PST taxes in Toronto

Discussion in 'Archived Threads 2001-2004' started by Jedd, Mar 13, 2002.

  1. Jedd

    Jedd Second Unit

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    I'm planing a trip to the Paradigm Land. [​IMG]
    What is the PST-taxe policy in the Toronto?
     
  2. Dave Gilbert

    Dave Gilbert Second Unit

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    Unlike the GST, you can't get it back: Eight percent
     
  3. James Bergeron

    James Bergeron Supporting Actor

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    Your gonna save a bundle. Take the Suggested retail listed on their site. Make it CDN instead of US dollars, add about $100 CDN and then do the conversion.

    eg. MSRP: $999USD = $1099 CDN * 1.15 (taxes)= $1270 (rounded) Now conver to US (rough figure)

    $870 Then you'll probably get back the 7% GST, so about $70 CDN or $40 USD so about $830 when your done. Not bad!

    Of course in Toronto if you have time to shop around it's probably be even cheaper.
     
  4. Jedd

    Jedd Second Unit

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    What about Montreal? I can drive there too. [​IMG]
    edited:
    by the way, here what I found on the Niagara site:

    Ontario Provincial Sales Tax (PST) 8%
    Similar to a state tax, Ontario has an eight (8) percent sales tax applicable to most goods and services. PST is refundable, for goods only, on each receipt(s) that has fifty ($50.00) PST tax. You must apply for the GST refund first, and request that Summerside Tax Centre return the original receipts, with the refund cheque, to apply for the PST refund. You can do both at the same time, if you apply for the GST refund at a duty free store, where an assessor will provide you with more details. You have 4 years to claim a PST refund.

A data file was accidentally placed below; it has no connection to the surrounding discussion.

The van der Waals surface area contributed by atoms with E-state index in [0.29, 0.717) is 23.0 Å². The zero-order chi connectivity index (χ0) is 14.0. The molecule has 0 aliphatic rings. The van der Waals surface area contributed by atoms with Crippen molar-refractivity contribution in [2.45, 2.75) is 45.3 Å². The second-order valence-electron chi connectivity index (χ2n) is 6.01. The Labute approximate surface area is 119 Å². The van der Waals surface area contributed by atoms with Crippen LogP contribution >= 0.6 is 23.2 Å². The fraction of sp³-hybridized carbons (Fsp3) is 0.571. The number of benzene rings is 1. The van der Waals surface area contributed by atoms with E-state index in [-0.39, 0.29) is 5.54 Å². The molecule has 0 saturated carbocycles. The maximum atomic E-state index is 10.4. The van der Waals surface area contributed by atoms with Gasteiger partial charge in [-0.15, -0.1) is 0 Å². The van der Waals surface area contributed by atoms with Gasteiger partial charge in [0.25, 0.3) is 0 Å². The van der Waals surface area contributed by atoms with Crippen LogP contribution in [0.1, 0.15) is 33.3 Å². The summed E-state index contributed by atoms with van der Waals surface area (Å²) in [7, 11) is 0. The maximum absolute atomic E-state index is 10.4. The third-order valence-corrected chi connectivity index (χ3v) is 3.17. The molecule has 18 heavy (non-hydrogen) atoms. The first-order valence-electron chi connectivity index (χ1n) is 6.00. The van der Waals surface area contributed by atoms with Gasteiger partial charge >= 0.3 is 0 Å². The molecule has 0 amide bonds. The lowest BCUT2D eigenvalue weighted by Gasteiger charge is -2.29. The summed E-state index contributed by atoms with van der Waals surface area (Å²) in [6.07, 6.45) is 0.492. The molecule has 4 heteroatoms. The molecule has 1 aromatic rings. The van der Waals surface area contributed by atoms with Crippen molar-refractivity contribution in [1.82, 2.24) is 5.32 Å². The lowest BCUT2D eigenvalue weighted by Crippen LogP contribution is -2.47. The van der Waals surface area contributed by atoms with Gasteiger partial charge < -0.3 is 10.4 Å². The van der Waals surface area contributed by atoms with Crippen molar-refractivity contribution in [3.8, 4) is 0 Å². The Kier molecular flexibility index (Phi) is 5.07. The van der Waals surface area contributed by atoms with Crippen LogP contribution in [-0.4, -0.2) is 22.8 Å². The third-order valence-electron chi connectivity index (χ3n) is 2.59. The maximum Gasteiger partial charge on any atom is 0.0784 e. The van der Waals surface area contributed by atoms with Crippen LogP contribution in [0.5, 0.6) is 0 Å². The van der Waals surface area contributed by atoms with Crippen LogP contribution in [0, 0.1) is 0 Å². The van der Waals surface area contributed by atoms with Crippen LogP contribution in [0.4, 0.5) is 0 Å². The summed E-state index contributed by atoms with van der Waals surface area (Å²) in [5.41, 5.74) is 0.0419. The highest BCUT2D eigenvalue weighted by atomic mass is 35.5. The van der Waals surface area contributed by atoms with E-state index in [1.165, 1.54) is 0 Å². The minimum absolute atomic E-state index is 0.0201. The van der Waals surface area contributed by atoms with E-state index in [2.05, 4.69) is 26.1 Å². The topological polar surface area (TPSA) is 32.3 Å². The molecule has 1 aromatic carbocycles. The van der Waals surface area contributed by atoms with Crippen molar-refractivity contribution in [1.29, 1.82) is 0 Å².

sweeet [​IMG]
     
  5. Stuart C

    Stuart C Extra

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    Jedd has it correct:

    GST is refundable when you exit the country. Then apply by mail for your PST refund. You need to figure an exchange rate of at least 50%. The store may not give you the best rate for U$ cash. Its better to put it on a credit card or exchange the cash at the border. You'll still lose a couple of points on the money but, it will be closer to the real rate. Withdrawing Canadian cash from an ATM will work as well.
     
  6. James Bergeron

    James Bergeron Supporting Actor

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    Montreal is in Quebec so the tax rate is higher I think it's 8.5%, might be 9%.
     

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